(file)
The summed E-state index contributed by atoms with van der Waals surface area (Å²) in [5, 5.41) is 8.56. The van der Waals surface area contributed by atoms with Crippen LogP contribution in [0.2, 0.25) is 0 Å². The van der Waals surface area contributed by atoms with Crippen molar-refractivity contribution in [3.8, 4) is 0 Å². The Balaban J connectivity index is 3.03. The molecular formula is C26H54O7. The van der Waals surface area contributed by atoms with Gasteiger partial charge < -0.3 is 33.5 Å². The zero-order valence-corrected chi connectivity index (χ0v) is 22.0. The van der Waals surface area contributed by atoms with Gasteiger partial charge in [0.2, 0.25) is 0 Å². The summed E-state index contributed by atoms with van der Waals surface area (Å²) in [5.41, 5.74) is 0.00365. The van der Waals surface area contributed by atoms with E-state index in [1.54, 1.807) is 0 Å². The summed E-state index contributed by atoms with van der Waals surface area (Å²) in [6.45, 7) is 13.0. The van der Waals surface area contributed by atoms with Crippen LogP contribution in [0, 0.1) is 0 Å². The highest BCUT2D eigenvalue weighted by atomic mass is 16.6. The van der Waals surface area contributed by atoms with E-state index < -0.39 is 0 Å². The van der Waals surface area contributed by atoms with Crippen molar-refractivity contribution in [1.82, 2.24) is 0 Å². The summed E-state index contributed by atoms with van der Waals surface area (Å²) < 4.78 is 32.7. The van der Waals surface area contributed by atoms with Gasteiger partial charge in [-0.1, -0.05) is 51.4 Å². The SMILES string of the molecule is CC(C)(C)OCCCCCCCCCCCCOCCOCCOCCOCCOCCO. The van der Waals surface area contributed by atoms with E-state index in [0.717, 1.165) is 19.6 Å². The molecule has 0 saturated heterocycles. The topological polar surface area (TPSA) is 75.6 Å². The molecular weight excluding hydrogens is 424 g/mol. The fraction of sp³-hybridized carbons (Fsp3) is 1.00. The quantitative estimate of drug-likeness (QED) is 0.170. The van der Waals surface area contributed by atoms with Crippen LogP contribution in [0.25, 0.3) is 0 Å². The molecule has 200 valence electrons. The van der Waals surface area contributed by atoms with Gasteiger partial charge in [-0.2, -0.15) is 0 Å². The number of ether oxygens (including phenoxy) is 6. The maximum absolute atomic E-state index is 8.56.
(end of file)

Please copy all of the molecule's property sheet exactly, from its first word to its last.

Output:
The summed E-state index contributed by atoms with van der Waals surface area (Å²) in [5, 5.41) is 8.56. The van der Waals surface area contributed by atoms with Crippen LogP contribution in [0.2, 0.25) is 0 Å². The van der Waals surface area contributed by atoms with Crippen molar-refractivity contribution in [3.8, 4) is 0 Å². The Balaban J connectivity index is 3.03. The molecular formula is C26H54O7. The van der Waals surface area contributed by atoms with Gasteiger partial charge < -0.3 is 33.5 Å². The zero-order valence-corrected chi connectivity index (χ0v) is 22.0. The van der Waals surface area contributed by atoms with Gasteiger partial charge in [0.2, 0.25) is 0 Å². The summed E-state index contributed by atoms with van der Waals surface area (Å²) in [5.41, 5.74) is 0.00365. The van der Waals surface area contributed by atoms with E-state index in [1.54, 1.807) is 0 Å². The summed E-state index contributed by atoms with van der Waals surface area (Å²) in [6.45, 7) is 13.0. The van der Waals surface area contributed by atoms with Crippen LogP contribution in [0, 0.1) is 0 Å². The highest BCUT2D eigenvalue weighted by atomic mass is 16.6. The van der Waals surface area contributed by atoms with E-state index < -0.39 is 0 Å². The van der Waals surface area contributed by atoms with Crippen molar-refractivity contribution in [1.82, 2.24) is 0 Å². The summed E-state index contributed by atoms with van der Waals surface area (Å²) < 4.78 is 32.7. The van der Waals surface area contributed by atoms with Gasteiger partial charge in [-0.1, -0.05) is 51.4 Å². The SMILES string of the molecule is CC(C)(C)OCCCCCCCCCCCCOCCOCCOCCOCCOCCO. The van der Waals surface area contributed by atoms with E-state index in [0.717, 1.165) is 19.6 Å². The molecule has 0 saturated heterocycles. The topological polar surface area (TPSA) is 75.6 Å². The molecular weight excluding hydrogens is 424 g/mol. The fraction of sp³-hybridized carbons (Fsp3) is 1.00. The quantitative estimate of drug-likeness (QED) is 0.170. The van der Waals surface area contributed by atoms with Crippen LogP contribution in [0.25, 0.3) is 0 Å². The molecule has 200 valence electrons. The van der Waals surface area contributed by atoms with Gasteiger partial charge in [-0.2, -0.15) is 0 Å². The number of ether oxygens (including phenoxy) is 6. The maximum absolute atomic E-state index is 8.56.